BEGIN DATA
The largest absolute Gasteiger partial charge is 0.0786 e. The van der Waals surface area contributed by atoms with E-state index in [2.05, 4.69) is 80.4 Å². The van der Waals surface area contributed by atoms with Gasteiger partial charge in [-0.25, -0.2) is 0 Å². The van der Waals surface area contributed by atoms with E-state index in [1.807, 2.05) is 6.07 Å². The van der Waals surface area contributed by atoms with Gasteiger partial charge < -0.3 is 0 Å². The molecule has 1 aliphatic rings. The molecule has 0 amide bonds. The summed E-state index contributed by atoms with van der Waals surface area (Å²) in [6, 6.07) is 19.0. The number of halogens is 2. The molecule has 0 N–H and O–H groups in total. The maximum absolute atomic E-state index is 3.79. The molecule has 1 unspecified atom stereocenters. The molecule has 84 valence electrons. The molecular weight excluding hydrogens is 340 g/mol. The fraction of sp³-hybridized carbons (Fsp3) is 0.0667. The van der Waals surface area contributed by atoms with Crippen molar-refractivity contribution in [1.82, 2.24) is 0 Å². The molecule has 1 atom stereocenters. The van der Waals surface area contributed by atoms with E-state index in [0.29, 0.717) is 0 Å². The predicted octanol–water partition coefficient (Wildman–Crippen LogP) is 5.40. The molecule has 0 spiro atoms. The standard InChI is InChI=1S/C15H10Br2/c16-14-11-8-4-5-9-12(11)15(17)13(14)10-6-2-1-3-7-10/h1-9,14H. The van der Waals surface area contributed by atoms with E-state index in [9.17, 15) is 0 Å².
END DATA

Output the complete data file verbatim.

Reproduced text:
The largest absolute Gasteiger partial charge is 0.0786 e. The van der Waals surface area contributed by atoms with E-state index in [2.05, 4.69) is 80.4 Å². The van der Waals surface area contributed by atoms with Gasteiger partial charge in [-0.25, -0.2) is 0 Å². The van der Waals surface area contributed by atoms with E-state index in [1.807, 2.05) is 6.07 Å². The van der Waals surface area contributed by atoms with Gasteiger partial charge < -0.3 is 0 Å². The molecule has 1 aliphatic rings. The molecule has 0 amide bonds. The summed E-state index contributed by atoms with van der Waals surface area (Å²) in [6, 6.07) is 19.0. The number of halogens is 2. The molecule has 0 N–H and O–H groups in total. The maximum absolute atomic E-state index is 3.79. The molecule has 1 unspecified atom stereocenters. The molecule has 84 valence electrons. The molecular weight excluding hydrogens is 340 g/mol. The fraction of sp³-hybridized carbons (Fsp3) is 0.0667. The van der Waals surface area contributed by atoms with Crippen molar-refractivity contribution in [1.82, 2.24) is 0 Å². The molecule has 1 atom stereocenters. The van der Waals surface area contributed by atoms with E-state index in [0.29, 0.717) is 0 Å². The predicted octanol–water partition coefficient (Wildman–Crippen LogP) is 5.40. The molecule has 0 spiro atoms. The standard InChI is InChI=1S/C15H10Br2/c16-14-11-8-4-5-9-12(11)15(17)13(14)10-6-2-1-3-7-10/h1-9,14H. The van der Waals surface area contributed by atoms with E-state index in [9.17, 15) is 0 Å².